If you didn’t laugh at his jokes, he would make himself the joke. Why did the chicken cross the road? To get to the other side! And he would open his arms and put on an ear-to-ear, open mouth smile, freeze in space, and stare at you until you cracked. And if you didn’t, penis.

He did not like school. Well, that’s not true. He did not like classes. He loved school because school was where his friends were. He was not particularly interested in sitting through lectures. He did well in the classes where he got to do something interactive, but he was not somebody to sit in a chair and be yammered at. As such, he didn’t do that well at Georgia State. But the program at Clayton State interested him. Almost exactly one year ago, I helped him clean up his transcript from Georgia State to get his best foot forward going into Clayton State. He made it in. He was so damn proud of himself, and I was proud of him too. He was actually excited about school for the first time… gee… that I can remember. Oh god buddy. Last week we were talking about what laptop you should get for classes. Your Alienware was a little too old.


He wanted to do “Computers”. I laughed at him. Jeremy, “Computers” is a large field. He knew that, of course. He was a very good artist. He would do amazing pencil sketches and he wanted to learn graphics design. He didn’t know if he wanted to specialize in marketing, publications, drafting, web design, UI, UX, or just become a Photoshop whiz, but he knew he wanted to do something graphics related. Something creative. Interactive. But he knew he could get me by playing the fool and saying he wanted to do “Computers”. He found a shtick that worked. If anything, Jeremy was committed to a joke.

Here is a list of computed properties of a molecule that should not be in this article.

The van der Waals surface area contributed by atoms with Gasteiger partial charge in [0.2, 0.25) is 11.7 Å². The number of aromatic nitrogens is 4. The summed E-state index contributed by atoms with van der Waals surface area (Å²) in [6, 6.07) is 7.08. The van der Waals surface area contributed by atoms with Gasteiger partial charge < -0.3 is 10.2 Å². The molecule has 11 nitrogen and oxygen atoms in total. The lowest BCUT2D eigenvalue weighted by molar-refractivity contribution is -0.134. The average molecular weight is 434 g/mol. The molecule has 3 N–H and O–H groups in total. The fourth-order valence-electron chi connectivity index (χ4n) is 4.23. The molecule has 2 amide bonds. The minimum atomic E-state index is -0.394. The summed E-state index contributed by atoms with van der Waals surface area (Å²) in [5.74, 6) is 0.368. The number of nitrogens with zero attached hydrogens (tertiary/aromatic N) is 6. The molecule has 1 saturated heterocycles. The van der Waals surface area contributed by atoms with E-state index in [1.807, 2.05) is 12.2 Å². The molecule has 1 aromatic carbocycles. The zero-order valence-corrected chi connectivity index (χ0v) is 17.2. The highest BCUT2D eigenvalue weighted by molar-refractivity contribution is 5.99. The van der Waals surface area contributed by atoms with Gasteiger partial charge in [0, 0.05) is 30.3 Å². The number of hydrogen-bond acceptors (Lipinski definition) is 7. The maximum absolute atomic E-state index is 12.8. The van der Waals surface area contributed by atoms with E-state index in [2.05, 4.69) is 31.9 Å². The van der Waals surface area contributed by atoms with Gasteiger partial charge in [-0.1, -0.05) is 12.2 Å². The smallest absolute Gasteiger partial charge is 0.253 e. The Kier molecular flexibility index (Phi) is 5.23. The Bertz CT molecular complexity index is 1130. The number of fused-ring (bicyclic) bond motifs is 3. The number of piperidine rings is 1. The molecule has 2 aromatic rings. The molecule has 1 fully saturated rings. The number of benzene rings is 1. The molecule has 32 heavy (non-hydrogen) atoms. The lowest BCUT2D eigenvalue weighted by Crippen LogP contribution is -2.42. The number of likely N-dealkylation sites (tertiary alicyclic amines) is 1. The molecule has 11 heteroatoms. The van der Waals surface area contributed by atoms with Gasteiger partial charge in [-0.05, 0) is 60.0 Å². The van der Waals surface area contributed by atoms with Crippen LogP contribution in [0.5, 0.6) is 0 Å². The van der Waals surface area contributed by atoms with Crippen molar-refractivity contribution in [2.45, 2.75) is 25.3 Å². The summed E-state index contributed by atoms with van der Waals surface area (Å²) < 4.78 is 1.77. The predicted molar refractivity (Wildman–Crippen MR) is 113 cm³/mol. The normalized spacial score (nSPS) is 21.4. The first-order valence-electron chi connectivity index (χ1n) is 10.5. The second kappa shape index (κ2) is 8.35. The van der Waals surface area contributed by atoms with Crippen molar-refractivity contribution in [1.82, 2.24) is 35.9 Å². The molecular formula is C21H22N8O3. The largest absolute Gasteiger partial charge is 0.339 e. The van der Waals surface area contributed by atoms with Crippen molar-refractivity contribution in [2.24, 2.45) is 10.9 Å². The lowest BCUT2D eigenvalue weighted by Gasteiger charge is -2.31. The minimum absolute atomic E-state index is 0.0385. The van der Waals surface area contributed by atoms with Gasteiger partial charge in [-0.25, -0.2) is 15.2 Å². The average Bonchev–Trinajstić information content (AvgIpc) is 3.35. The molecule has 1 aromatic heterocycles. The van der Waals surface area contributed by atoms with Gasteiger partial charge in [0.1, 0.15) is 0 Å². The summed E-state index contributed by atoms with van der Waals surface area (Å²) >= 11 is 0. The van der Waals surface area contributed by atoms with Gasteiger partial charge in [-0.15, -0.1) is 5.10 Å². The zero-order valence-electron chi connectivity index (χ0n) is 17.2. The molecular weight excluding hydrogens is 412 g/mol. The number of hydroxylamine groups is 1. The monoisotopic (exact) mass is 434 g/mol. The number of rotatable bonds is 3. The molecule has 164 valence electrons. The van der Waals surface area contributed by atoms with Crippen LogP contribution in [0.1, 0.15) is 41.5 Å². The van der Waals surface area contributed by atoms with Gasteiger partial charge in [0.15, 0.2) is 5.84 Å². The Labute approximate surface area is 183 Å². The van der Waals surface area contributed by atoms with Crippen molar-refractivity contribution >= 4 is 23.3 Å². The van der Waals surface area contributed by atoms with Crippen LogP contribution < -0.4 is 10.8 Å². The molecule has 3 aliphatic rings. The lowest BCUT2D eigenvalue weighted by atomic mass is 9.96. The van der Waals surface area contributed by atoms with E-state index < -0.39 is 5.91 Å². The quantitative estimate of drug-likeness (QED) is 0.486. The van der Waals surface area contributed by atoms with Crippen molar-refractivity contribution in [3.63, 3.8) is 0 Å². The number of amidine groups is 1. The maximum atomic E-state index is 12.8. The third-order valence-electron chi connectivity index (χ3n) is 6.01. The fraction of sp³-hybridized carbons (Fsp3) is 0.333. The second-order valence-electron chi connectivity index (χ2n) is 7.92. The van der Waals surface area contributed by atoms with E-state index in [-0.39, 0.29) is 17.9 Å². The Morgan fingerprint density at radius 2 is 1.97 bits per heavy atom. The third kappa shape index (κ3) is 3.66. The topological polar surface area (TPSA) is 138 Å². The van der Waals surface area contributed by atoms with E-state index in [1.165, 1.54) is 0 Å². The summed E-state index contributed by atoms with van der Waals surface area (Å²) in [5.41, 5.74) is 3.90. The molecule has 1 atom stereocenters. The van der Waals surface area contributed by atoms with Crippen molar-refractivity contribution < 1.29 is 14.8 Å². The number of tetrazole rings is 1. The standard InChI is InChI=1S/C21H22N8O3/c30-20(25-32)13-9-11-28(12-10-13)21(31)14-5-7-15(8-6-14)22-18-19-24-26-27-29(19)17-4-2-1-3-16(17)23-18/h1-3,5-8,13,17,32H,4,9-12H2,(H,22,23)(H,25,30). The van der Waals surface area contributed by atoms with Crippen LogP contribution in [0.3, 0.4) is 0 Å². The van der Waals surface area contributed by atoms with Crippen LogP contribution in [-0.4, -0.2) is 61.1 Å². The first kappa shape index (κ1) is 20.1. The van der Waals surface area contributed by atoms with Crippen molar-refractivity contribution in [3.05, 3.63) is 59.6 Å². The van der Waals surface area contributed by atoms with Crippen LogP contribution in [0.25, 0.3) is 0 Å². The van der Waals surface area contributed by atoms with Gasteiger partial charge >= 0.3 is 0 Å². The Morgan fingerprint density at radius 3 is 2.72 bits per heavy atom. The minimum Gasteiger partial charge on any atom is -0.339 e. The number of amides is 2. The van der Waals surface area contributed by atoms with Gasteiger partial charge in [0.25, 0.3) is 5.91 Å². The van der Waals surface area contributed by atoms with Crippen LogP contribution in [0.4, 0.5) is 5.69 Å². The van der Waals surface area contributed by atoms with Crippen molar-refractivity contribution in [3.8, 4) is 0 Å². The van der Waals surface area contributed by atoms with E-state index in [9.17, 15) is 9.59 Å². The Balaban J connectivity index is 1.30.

He told me that the best thing that has ever happened to him was becoming an uncle. He was so proud. He loved Charlie. Every time Jeremy saw him, he would tell Charlie that he was his favorite person. The first time he met Charlie he was so afraid that he would drop him. Charlie was only a few hours old when he met Unka Jer-my. We had Jeremy sit down on the couch in the hospital and just hold him. He just stared at his nephew and cried a bit and smiled. I don’t remember seeing him that happy, ever. For the rest of his life (what a terrible statement. I hate it.) Charlie would light up Jeremy’s face. Charlie would run to him with his arms stretched out yelling Unka Jer-my!!! and Jeremy would pick him up and give him a huge hug. Jeremy would squeeze back. He would smile.

In a post on Facebook yesterday, I told everybody one of my favorite bits. When I would drive him around, every time we stopped at a stoplight he would crank up whatever song was on — could be some Outkast, could be a Honda Car Land commercial — and rock out to it staring at the guy driving in the next car. Wouldn’t break eye contact, he’d commit. He’d go nuts. Arms flailing, head banging, car bouncing, throwing up his fist and going for it. It would always bring out a huge smile and a laugh. Bonus points if the kids in the back seat saw it first.

And then I told everybody that if you want to remember Jeremy, do something ridiculous to make a random somebody laugh. Dance for no reason other than getting someone you don’t know to smile. Make a ridiculous face to a baby that’s looking at you over their parents’ shoulder. Seize opportunities to bring happiness, at the grocery store, at a stoplight, in a crowd waiting to go into class. Be the reason that somebody goes home and says “Guess what silly thing I saw today.”